Transgenic mice fed an LFD displayed no evident anatomical abnormality or alteration in physiological parameters (Table 1). When mice were fed an HFD for 10 weeks, the increase in body weight in the transgenic mice was significantly attenuated compared with the WT mice (Figure 2A and 2B), despite the fact that their cumulative food intake were comparable between the 2 genotypes (Table 1). The results of 3‐dimensional micro‐CT scan analysis showed the decreased fat mass as well as the increased lean mass in transgenic mice fed an HFD compared with WT mice fed an HFD, indicating that the transgenic mice were prevented from the HFD‐induced increase in adiposity (Table 1, Figure 2C through 2E). In addition, compared with WT mice, the HFD‐induced increase in adipocyte cell size in WAT was significantly attenuated in transgenic mice, despite comparable adipocyte cell size in WT and transgenic mice on an LFD (Figure 4A and 4B). Systolic blood pressure and heart rates measured by the tail‐cuff method in each genotype were comparable when fed an LFD and were similarly increased by HFD feeding (Table 1). We further examined the difference in blood pressure between the 2 genotypes using an intra‐arterial catheter telemetry system. As shown in Figure 3, mean arterial pressure in each genotype was comparable when fed an HFD (WT‐HFD versus transgenic‐HFD, 106.3±1.2 mm Hg versus 107.8±1.3 mm Hg, 2‐way repeated measures ANOVA F=0.1148; P=0.7670).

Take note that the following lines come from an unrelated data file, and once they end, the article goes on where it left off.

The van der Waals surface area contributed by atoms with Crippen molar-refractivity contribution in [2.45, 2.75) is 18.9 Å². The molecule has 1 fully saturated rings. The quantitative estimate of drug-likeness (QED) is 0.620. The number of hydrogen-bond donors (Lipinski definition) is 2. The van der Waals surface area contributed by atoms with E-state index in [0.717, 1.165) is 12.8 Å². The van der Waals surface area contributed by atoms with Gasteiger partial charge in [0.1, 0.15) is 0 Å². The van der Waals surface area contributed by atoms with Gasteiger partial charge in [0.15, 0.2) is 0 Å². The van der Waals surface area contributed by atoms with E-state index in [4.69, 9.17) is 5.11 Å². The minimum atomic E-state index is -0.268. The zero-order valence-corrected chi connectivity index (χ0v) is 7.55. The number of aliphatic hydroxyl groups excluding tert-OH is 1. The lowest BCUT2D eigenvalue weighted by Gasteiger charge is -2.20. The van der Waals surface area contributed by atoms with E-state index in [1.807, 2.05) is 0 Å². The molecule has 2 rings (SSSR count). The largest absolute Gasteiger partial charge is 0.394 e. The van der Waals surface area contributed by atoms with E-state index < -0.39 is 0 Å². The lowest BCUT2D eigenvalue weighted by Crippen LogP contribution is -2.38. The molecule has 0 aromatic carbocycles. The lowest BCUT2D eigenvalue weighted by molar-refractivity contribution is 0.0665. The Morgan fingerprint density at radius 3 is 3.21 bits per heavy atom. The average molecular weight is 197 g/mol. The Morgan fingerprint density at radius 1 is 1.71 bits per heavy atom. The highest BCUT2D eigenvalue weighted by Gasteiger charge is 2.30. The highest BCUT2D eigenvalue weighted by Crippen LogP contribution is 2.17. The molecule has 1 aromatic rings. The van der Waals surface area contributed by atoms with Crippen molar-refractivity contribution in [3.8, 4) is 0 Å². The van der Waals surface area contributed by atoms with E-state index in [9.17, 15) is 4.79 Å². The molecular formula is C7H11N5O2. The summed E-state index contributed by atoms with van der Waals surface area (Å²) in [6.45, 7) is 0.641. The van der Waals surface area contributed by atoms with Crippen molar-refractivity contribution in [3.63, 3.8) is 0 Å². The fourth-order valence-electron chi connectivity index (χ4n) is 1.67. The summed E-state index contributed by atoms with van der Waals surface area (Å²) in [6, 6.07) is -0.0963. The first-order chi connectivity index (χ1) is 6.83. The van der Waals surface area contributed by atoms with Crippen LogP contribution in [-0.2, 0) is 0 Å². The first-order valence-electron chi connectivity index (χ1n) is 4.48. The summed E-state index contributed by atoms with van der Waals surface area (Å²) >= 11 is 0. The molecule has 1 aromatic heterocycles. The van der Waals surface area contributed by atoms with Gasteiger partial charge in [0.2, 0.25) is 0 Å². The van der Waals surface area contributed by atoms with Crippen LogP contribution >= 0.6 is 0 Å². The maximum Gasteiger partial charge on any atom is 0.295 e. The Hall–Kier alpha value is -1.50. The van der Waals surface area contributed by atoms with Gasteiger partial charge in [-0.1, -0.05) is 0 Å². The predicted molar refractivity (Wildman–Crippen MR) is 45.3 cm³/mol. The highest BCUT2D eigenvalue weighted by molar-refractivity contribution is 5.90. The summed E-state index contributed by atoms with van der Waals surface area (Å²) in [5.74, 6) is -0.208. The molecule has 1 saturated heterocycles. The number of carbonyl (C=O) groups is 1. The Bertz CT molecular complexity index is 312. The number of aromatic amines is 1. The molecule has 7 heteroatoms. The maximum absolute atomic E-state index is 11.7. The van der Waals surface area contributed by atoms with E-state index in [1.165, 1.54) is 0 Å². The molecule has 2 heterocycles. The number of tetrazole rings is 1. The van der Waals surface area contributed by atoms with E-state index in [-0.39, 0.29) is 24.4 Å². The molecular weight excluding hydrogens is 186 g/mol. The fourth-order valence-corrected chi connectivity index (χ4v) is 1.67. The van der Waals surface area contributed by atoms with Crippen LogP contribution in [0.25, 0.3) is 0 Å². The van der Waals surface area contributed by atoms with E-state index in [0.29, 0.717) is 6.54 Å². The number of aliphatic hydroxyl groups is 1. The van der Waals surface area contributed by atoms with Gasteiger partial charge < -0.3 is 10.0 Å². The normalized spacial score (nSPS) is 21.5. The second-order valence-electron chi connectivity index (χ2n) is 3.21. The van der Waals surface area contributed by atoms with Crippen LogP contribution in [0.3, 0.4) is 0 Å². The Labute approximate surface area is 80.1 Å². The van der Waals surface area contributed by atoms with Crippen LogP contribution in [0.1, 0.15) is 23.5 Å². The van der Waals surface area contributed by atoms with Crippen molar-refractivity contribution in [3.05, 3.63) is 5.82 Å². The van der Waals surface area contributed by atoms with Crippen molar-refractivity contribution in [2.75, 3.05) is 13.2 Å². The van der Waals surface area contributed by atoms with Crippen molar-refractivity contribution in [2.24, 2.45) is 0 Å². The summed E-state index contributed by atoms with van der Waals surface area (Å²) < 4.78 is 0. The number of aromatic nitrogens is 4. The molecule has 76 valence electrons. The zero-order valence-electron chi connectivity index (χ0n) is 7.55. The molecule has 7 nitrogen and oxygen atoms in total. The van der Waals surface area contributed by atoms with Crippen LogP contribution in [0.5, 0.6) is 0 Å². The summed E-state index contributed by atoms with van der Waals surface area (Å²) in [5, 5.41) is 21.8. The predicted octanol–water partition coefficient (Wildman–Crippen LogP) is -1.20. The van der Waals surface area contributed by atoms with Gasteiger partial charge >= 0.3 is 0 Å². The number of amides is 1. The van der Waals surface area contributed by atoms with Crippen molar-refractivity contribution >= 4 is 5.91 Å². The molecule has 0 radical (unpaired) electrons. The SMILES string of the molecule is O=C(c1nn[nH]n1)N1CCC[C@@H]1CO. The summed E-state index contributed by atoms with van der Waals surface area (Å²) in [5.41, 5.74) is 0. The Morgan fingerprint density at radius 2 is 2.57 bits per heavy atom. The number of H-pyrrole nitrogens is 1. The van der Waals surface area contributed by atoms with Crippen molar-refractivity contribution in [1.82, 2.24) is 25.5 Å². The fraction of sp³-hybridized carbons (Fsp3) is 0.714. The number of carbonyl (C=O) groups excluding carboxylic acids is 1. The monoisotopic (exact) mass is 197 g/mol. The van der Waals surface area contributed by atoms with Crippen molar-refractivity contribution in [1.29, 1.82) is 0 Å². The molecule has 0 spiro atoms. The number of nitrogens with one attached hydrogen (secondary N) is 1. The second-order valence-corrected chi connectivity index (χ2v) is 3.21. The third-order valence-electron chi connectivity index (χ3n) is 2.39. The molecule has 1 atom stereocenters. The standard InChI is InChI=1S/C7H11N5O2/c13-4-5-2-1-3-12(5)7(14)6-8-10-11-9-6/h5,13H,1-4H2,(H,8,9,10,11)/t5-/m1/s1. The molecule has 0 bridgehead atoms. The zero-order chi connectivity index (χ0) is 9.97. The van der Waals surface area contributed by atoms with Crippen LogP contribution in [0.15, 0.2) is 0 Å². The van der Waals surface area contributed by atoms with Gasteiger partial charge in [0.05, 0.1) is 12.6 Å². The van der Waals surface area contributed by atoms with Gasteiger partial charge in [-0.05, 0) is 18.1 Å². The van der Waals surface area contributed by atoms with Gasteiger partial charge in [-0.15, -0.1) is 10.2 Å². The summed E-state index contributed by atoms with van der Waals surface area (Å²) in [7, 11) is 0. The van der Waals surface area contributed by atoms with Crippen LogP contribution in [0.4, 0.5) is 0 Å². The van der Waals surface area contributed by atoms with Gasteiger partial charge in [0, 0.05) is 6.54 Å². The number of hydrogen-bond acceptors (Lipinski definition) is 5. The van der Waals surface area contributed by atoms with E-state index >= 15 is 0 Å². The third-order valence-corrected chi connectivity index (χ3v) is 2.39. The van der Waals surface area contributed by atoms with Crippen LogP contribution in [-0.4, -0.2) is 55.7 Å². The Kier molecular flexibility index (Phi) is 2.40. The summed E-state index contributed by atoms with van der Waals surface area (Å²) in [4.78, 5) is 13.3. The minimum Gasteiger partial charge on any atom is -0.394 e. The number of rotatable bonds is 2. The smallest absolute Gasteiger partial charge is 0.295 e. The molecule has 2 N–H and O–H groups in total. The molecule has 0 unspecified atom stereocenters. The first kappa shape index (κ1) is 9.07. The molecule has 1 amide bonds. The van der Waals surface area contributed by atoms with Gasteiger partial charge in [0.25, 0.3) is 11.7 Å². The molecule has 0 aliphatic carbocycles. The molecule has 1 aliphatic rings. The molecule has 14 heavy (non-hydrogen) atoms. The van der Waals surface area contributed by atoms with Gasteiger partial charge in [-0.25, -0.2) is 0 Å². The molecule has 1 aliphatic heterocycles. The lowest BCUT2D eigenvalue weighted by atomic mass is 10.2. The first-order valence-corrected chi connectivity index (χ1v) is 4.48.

Adipose ATRAP Enhancement Improves the Adipokine Dysregulation and Macrophage Infiltration Induced by HFD Feeding
Next, we investigated the function of visceral adipose tissue as an endocrine organ releasing adipokines in each genotype fed either an LFD or HFD. Although the mRNA expression of adipokines in WAT was not different between the 2 mouse groups fed an LFD, the increased mRNA expression of leptin, interleukin 6, tumor necrosis factor α, and plasminogen activator inhibitor 1 was significantly attenuated in transgenic mice fed an HFD compared with WT mice fed an HFD (Figure 5A through 5D). In addition, the HFD‐induced decrease in adiponectin mRNA expression was significantly attenuated in transgenic mice compared with WT mice (Figure 5E). Furthermore, the result of immunohistochemical analysis showed that the increase in HFD‐induced macrophage infiltration in WAT, one of the main causes of low‐grade inflammation in adipose tissue, was markedly attenuated in the transgenic compared with WT mice (Figure 6A). The increased mRNA expression in WAT of F4/80, MCP1, and CD68, markers of macrophage infiltration, were also eliminated in transgenic mice fed an HFD compared with WT mice fed an HFD (Figure 6B).